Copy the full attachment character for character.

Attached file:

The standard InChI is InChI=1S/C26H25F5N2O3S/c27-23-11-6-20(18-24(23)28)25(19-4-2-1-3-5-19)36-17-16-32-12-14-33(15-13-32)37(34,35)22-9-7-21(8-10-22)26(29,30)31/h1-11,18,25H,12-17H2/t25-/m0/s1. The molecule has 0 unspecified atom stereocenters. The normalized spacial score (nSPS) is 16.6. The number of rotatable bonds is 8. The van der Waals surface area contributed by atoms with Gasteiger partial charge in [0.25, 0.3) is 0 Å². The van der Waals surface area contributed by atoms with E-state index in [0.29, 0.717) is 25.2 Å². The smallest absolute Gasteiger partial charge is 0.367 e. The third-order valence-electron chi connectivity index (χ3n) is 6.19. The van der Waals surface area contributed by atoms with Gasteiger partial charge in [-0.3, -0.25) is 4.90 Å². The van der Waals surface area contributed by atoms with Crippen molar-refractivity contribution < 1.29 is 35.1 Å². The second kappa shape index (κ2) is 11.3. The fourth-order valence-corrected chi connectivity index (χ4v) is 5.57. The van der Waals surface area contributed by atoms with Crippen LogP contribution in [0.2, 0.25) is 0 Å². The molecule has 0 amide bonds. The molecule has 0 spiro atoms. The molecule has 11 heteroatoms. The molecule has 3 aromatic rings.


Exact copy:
The standard InChI is InChI=1S/C26H25F5N2O3S/c27-23-11-6-20(18-24(23)28)25(19-4-2-1-3-5-19)36-17-16-32-12-14-33(15-13-32)37(34,35)22-9-7-21(8-10-22)26(29,30)31/h1-11,18,25H,12-17H2/t25-/m0/s1. The molecule has 0 unspecified atom stereocenters. The normalized spacial score (nSPS) is 16.6. The number of rotatable bonds is 8. The van der Waals surface area contributed by atoms with Gasteiger partial charge in [0.25, 0.3) is 0 Å². The van der Waals surface area contributed by atoms with E-state index in [0.29, 0.717) is 25.2 Å². The smallest absolute Gasteiger partial charge is 0.367 e. The third-order valence-electron chi connectivity index (χ3n) is 6.19. The van der Waals surface area contributed by atoms with Gasteiger partial charge in [-0.3, -0.25) is 4.90 Å². The van der Waals surface area contributed by atoms with Crippen molar-refractivity contribution < 1.29 is 35.1 Å². The second kappa shape index (κ2) is 11.3. The fourth-order valence-corrected chi connectivity index (χ4v) is 5.57. The van der Waals surface area contributed by atoms with Crippen LogP contribution in [0.2, 0.25) is 0 Å². The molecule has 0 amide bonds. The molecule has 0 spiro atoms. The molecule has 11 heteroatoms. The molecule has 3 aromatic rings.